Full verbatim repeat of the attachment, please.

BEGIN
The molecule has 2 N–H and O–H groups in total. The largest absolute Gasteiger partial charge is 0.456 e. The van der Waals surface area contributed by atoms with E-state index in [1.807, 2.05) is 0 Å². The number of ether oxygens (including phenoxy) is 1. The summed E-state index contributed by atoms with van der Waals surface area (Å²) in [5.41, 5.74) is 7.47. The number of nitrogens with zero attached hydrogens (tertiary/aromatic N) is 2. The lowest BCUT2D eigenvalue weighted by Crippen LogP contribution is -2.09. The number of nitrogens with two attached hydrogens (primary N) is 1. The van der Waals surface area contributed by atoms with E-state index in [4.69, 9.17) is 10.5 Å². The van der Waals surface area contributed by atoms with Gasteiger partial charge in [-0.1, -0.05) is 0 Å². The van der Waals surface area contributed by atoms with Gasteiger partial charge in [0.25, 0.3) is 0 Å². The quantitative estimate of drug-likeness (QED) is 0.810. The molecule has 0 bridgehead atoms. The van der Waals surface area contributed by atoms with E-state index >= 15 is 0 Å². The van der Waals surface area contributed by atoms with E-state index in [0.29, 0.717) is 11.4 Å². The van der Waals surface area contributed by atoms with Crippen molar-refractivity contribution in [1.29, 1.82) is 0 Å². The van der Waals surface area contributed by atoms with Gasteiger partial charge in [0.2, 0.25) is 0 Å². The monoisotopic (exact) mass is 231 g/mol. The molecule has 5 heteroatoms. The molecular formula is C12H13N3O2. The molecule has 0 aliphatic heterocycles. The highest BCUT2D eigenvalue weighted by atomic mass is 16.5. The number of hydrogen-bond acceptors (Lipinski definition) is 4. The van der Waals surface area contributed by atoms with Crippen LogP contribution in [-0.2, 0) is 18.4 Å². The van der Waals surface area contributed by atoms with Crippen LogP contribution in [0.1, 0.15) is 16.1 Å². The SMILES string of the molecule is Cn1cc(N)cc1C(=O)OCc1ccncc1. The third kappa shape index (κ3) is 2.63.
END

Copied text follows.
The molecule has 2 N–H and O–H groups in total. The largest absolute Gasteiger partial charge is 0.456 e. The van der Waals surface area contributed by atoms with E-state index in [1.807, 2.05) is 0 Å². The number of ether oxygens (including phenoxy) is 1. The summed E-state index contributed by atoms with van der Waals surface area (Å²) in [5.41, 5.74) is 7.47. The number of nitrogens with zero attached hydrogens (tertiary/aromatic N) is 2. The lowest BCUT2D eigenvalue weighted by Crippen LogP contribution is -2.09. The number of nitrogens with two attached hydrogens (primary N) is 1. The van der Waals surface area contributed by atoms with E-state index in [4.69, 9.17) is 10.5 Å². The van der Waals surface area contributed by atoms with Gasteiger partial charge in [-0.1, -0.05) is 0 Å². The van der Waals surface area contributed by atoms with Gasteiger partial charge in [0.25, 0.3) is 0 Å². The quantitative estimate of drug-likeness (QED) is 0.810. The molecule has 0 bridgehead atoms. The van der Waals surface area contributed by atoms with E-state index >= 15 is 0 Å². The van der Waals surface area contributed by atoms with E-state index in [0.29, 0.717) is 11.4 Å². The van der Waals surface area contributed by atoms with Crippen molar-refractivity contribution in [1.29, 1.82) is 0 Å². The van der Waals surface area contributed by atoms with Gasteiger partial charge in [0.2, 0.25) is 0 Å². The monoisotopic (exact) mass is 231 g/mol. The molecule has 5 heteroatoms. The molecular formula is C12H13N3O2. The molecule has 0 aliphatic heterocycles. The highest BCUT2D eigenvalue weighted by atomic mass is 16.5. The number of hydrogen-bond acceptors (Lipinski definition) is 4. The van der Waals surface area contributed by atoms with Crippen LogP contribution in [-0.2, 0) is 18.4 Å². The van der Waals surface area contributed by atoms with Crippen LogP contribution in [0.1, 0.15) is 16.1 Å². The SMILES string of the molecule is Cn1cc(N)cc1C(=O)OCc1ccncc1. The third kappa shape index (κ3) is 2.63.